PMCCPMCCPMCC

Search tips
Search criteria 

Advanced

 
Logo of nihpaAbout Author manuscriptsSubmit a manuscriptHHS Public Access; Author Manuscript; Accepted for publication in peer reviewed journal;
 
J Am Chem Soc. Author manuscript; available in PMC 2009 August 20.
Published in final edited form as:
PMCID: PMC2712227
NIHMSID: NIHMS86246

Coupling across a DNA Helical Turn Yields a Hybrid DNA/Organic Catenane Doubly Tailed with Functional Termini

Catenanes constructed from organic building blocks have been used in the demonstration of molecular devices such as positional switches, unidirectional motors, and other nanoscale functional materials.1 In the nucleic acid world, catenanes have long been known; they are found in nature and are common in structural DNA nanotechnology.2 Designed, all-DNA catenanes have been used as topological labels.3 Crosslinks with organic linkages have been utilized to probe the structures and properties of DNA duplexes, hairpins, and higher order structures, such as t-RNA and ribozymes,4 as well as to build DNA nanostructures and nanodevices.5 In this paper, we describe the synthesis of a macrocycle that is prepared by formation of an amide linkage across one full turn of DNA, forming a tailed DNA/organic catenane containing 5’- and 3’-termini that are available for further functionalization.

In prior work, we showed that 2’-pendent amines and carboxylates could be linked to form nylon along the phosphodiester backbone contour.6 Our inquiry here began when we asked whether longer linkers could be used to attach polymeric components parallel to the helix axis. This target requires bridging approximately 35Å across a nucleic acid turn, which had not been reported previously (Fig. 1A), although there is now a report by Gothelf et al.7 Tetraethylene glycol was used as a spacer into a carboxylate-functionalized uridine and undecaethylene glycol was incorporated into an aminefunctionalized uridine. The linker distances have not been optimized, although studies with tetraethylene glycol as spacer for both amine and caboxylate were unsuccessful.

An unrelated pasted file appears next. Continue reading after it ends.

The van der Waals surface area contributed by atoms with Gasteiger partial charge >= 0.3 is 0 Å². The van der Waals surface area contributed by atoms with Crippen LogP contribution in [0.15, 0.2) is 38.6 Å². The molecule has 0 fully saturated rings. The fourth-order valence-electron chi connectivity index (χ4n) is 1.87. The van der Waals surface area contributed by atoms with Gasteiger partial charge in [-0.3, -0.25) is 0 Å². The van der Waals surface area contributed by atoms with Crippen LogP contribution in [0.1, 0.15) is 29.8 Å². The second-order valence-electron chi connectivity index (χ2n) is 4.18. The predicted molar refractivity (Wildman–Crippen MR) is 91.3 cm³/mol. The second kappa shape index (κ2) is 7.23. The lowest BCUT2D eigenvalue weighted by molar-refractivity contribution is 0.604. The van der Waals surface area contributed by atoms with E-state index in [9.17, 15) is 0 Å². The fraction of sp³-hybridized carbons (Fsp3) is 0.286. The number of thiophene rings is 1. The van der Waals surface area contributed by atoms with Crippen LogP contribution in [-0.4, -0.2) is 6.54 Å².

Figure 1
Schematic depiction of (A) templated synthesis of the tailed catenane, (B) cleavage, and labeling of the tailed catenane constructed from strand 4. The catenane stereoisomer is established by the antiparallel pairing of DNA before closure.

Three 16-mer ODNs 1, 2 and 3 were synthesized, where two modified uridines were separated by 8, 9 and 10 unmodified nucleotides, respectively. Cross-turn coupling using a DNA hairpin template gave > 97% yields of ODN 1 and 2, as estimated by MALDI-TOF spectra and denaturing gel electrophoresis, whereas the coupling yield of 3 was about 62 % (Table 1, Supporting Information). For further characterization, the coupled product was subjected to complete nuclease digestion followed by analysis to detect linked nucleotides. The detection of a polyethylene glycol (PEG)-amide linked uridine dimer by LCMS corroborated the formation of coupled products (Supporting Information).

Table 1
Oligonucleotides used in this study and MALDI-TOF MS analysis. a